It's a common word to use when describing a book. In fact, it's not a rare word in my vocabulary at all. But what makes a book touching? What makes it have such an effect on its readers? Why does it make us feel certain emotions while other book do nothing of the sort?
I'm not one of those people who cry very easily, but there have been a few books in the past where I couldn't contain myself. The most recent I can think of was The Kite Runner. I don't think I've ever felt that sad while reading a book before. I don't want to spoil the book for anyone, so I'll only say this: one character was so, so loyal to someone who mistreated him, and it was so hearbreaking to read.
The author's talent has a huge role to play in this. Some people have the ability to, with so few words, make you feel emotions that are so complex and so real that you cannot identify them - you only know they're there. Khaled Hosseini, the author of The Kite Runner, had this power on me. I'm sure not everyone would be as strongly affected as I was, but the fact remains. When you think about it, it's unbelievable! All there is in front of you is a page with some two-dimensional words on it, yet the things that you are capable of feeling are so true, and are triggered by what you read.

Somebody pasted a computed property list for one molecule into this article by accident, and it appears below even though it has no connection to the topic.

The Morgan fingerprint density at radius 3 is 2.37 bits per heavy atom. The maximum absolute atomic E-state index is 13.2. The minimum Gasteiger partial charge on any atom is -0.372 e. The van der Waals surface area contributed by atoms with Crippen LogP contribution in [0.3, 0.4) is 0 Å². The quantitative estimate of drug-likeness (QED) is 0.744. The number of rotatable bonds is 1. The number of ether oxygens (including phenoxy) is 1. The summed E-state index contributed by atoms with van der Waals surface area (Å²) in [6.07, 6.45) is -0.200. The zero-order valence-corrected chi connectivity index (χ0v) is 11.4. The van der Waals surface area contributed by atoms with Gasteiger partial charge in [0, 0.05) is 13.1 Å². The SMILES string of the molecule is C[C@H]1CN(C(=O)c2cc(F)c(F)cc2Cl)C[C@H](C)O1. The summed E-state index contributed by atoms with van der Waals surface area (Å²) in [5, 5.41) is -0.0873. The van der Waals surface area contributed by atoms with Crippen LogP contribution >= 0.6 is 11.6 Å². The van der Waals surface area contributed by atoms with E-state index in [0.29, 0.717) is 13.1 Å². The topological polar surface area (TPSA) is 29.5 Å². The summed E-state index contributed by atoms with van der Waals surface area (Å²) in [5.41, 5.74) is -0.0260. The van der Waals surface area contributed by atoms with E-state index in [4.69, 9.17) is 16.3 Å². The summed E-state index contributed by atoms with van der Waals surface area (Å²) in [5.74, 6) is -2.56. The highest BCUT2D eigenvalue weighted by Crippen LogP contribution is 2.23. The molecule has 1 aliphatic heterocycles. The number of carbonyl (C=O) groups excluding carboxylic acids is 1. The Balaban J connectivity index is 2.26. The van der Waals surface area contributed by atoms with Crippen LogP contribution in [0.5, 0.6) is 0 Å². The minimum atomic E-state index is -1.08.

Whether it's the words, the plot, the characters, or something else, many books have the ability to touch us and change us. I think this is one of the most interesting and important aspects of reading - feelings something that wasn't there before. And it supports the common thought that authors can be some of the most talented people on earth!
What makes a book touching for you? Is it the sheer power of the language, or is it something else? What are some books you've read that have made a lasting impression on you?